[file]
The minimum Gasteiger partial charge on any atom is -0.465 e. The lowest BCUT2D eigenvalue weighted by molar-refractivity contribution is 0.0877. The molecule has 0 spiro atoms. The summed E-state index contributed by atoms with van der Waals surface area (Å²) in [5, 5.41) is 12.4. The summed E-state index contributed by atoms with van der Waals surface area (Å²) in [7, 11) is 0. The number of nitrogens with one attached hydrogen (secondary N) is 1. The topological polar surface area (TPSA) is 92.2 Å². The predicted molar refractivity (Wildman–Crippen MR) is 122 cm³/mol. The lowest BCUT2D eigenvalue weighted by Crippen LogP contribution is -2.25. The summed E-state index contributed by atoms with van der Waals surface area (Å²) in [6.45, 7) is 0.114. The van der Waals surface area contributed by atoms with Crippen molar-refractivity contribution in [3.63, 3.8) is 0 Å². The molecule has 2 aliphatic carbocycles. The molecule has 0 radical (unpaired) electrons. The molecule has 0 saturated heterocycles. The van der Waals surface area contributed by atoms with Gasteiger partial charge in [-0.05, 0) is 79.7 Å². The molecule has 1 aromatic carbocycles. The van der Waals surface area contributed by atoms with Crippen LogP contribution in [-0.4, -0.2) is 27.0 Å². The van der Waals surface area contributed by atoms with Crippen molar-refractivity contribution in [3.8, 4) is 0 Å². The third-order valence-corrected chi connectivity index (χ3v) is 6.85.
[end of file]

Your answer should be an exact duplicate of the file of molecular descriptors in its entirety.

The minimum Gasteiger partial charge on any atom is -0.465 e. The lowest BCUT2D eigenvalue weighted by molar-refractivity contribution is 0.0877. The molecule has 0 spiro atoms. The summed E-state index contributed by atoms with van der Waals surface area (Å²) in [5, 5.41) is 12.4. The summed E-state index contributed by atoms with van der Waals surface area (Å²) in [7, 11) is 0. The number of nitrogens with one attached hydrogen (secondary N) is 1. The topological polar surface area (TPSA) is 92.2 Å². The predicted molar refractivity (Wildman–Crippen MR) is 122 cm³/mol. The lowest BCUT2D eigenvalue weighted by Crippen LogP contribution is -2.25. The summed E-state index contributed by atoms with van der Waals surface area (Å²) in [6.45, 7) is 0.114. The van der Waals surface area contributed by atoms with Crippen molar-refractivity contribution in [3.63, 3.8) is 0 Å². The molecule has 2 aliphatic carbocycles. The molecule has 0 radical (unpaired) electrons. The molecule has 0 saturated heterocycles. The van der Waals surface area contributed by atoms with Gasteiger partial charge in [-0.05, 0) is 79.7 Å². The molecule has 1 aromatic carbocycles. The van der Waals surface area contributed by atoms with Crippen LogP contribution in [-0.4, -0.2) is 27.0 Å². The van der Waals surface area contributed by atoms with Crippen molar-refractivity contribution in [3.8, 4) is 0 Å². The third-order valence-corrected chi connectivity index (χ3v) is 6.85.